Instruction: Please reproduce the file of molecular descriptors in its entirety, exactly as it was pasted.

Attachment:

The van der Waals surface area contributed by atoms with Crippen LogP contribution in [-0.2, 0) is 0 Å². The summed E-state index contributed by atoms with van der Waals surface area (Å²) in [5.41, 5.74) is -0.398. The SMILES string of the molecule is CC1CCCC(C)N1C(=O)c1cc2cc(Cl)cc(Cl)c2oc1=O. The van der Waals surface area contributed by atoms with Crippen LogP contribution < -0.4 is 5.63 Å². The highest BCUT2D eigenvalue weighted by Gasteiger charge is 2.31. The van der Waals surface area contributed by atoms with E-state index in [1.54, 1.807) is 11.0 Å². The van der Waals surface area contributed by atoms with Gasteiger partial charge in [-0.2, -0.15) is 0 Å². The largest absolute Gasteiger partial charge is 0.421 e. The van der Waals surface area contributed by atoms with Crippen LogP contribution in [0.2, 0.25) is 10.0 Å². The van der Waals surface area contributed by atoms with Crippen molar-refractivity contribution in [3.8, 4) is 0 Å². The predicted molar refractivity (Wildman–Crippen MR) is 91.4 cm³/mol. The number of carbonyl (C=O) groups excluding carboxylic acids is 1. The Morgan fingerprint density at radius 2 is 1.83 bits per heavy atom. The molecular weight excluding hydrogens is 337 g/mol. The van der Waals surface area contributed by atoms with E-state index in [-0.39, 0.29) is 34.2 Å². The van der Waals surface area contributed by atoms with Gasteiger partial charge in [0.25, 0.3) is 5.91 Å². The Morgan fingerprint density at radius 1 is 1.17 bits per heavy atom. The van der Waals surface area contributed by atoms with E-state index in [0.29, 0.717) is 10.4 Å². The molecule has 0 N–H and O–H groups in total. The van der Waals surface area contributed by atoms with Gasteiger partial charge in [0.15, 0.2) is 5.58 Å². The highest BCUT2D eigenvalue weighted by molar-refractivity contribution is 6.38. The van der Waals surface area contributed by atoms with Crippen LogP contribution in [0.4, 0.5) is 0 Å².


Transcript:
The van der Waals surface area contributed by atoms with Crippen LogP contribution in [-0.2, 0) is 0 Å². The summed E-state index contributed by atoms with van der Waals surface area (Å²) in [5.41, 5.74) is -0.398. The SMILES string of the molecule is CC1CCCC(C)N1C(=O)c1cc2cc(Cl)cc(Cl)c2oc1=O. The van der Waals surface area contributed by atoms with Crippen LogP contribution < -0.4 is 5.63 Å². The highest BCUT2D eigenvalue weighted by Gasteiger charge is 2.31. The van der Waals surface area contributed by atoms with E-state index in [1.54, 1.807) is 11.0 Å². The van der Waals surface area contributed by atoms with Gasteiger partial charge in [-0.2, -0.15) is 0 Å². The largest absolute Gasteiger partial charge is 0.421 e. The van der Waals surface area contributed by atoms with Crippen LogP contribution in [0.2, 0.25) is 10.0 Å². The van der Waals surface area contributed by atoms with Crippen molar-refractivity contribution in [3.8, 4) is 0 Å². The predicted molar refractivity (Wildman–Crippen MR) is 91.4 cm³/mol. The number of carbonyl (C=O) groups excluding carboxylic acids is 1. The Morgan fingerprint density at radius 2 is 1.83 bits per heavy atom. The molecular weight excluding hydrogens is 337 g/mol. The van der Waals surface area contributed by atoms with E-state index in [-0.39, 0.29) is 34.2 Å². The van der Waals surface area contributed by atoms with Gasteiger partial charge in [0.25, 0.3) is 5.91 Å². The Morgan fingerprint density at radius 1 is 1.17 bits per heavy atom. The van der Waals surface area contributed by atoms with E-state index in [0.29, 0.717) is 10.4 Å². The molecule has 0 N–H and O–H groups in total. The van der Waals surface area contributed by atoms with Gasteiger partial charge in [0.15, 0.2) is 5.58 Å². The highest BCUT2D eigenvalue weighted by molar-refractivity contribution is 6.38. The van der Waals surface area contributed by atoms with Crippen LogP contribution in [0.4, 0.5) is 0 Å².